Posted on: August 11, 2023, 11:01h.
Last updated on: August 11, 2023, 11:01h.
Local officials in a town bordering a potential Las Vegas-style resort location are advocating for residents to have a say in the approval process.
The Town of Summerfield has submitted a resolution urging officials in Rockingham County to require voter approval through a local referendum for the establishment of a commercial casino resort.
Recent reports have suggested that the possibility of allowing commercial casinos in Rockingham, Anson, and Nash counties is being considered by state lawmakers. The discussions have largely taken place behind closed doors.
During a special session of the General Assembly to finalize the state budget, Senate President Pro Tempore Phil Berger plans to include the gaming statute in the budget omnibus. This has sparked outrage among local leaders and residents who believe they should have a say in the decision.
Nash County’s Board of Commissioners has already passed a resolution in favor of a casino, contingent on the state authorizing a resort. However, without the support provision from the General Assembly, the outcome of the referendum will not hold any weight.
Towns Advocate for Local Referendums
County officials in the three areas where casinos could potentially be allowed have also expressed frustration with the lack of involvement in the legislative discussions. Despite being located in Guilford County, Summerfield is just south of the Rockingham border.
Summerfield Mayor Tim Sessoms explained, “What we decided to do was just ask the North Carolina General Assembly to give the people of Rockingham County an opportunity to be heard.”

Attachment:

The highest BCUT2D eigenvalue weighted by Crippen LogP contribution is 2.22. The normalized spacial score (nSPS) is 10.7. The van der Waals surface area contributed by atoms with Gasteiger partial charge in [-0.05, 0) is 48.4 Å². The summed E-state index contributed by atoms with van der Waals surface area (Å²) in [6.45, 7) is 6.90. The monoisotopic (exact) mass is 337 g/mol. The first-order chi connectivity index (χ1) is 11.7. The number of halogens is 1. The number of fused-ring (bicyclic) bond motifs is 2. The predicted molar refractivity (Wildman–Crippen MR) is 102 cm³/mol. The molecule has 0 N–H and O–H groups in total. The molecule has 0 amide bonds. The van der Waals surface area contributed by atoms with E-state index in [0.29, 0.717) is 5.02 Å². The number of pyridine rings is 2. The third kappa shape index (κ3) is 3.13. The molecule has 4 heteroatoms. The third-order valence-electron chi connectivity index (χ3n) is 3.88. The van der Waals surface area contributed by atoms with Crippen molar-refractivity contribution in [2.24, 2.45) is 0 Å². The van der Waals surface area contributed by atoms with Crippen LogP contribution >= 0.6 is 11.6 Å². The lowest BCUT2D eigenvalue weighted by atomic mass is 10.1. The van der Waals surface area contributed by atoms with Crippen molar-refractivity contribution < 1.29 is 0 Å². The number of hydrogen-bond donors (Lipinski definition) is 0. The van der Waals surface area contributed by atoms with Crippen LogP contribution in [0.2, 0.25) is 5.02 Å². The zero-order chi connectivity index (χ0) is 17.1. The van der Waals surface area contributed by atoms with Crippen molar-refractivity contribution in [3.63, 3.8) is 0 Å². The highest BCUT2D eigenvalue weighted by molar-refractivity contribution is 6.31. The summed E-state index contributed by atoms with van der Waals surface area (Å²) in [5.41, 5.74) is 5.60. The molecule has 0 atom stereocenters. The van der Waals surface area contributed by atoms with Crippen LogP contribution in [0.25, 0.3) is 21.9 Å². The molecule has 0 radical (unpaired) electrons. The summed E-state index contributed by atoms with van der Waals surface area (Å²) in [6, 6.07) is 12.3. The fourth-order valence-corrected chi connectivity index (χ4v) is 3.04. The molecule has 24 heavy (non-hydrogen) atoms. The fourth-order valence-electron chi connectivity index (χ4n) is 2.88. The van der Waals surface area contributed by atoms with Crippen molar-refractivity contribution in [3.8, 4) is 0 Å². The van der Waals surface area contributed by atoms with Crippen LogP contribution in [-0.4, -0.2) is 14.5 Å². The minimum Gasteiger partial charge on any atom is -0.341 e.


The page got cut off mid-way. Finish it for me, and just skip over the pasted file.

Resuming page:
Critics worry that Rockingham’s elected board, chaired by Kevin Berger, the son of Phil Berger, may not take the same position as Nash leaders did in advocating for a voice in the decision-making process.
The resolution from Summerfield expresses concerns about potential legislation allowing casinos, entertainment districts, and Class III gaming activities on non-tribal lands without local input, and supports granting North Carolina citizens the option of local referendums for specific casino locations.
Local Opposition Grows
Robbie Davis, chair of the Nash County Board of Commissioners, believes that when dealing with contentious matters, it is essential to let the people have the final say. This position is supported by residents who do not want a casino in their vicinity.
A Raleigh-based nonprofit organization called the Christian Action League also opposes the casino effort, comparing gambling to slavery and arguing that it infringes upon the rights and freedoms of the majority who do not gamble.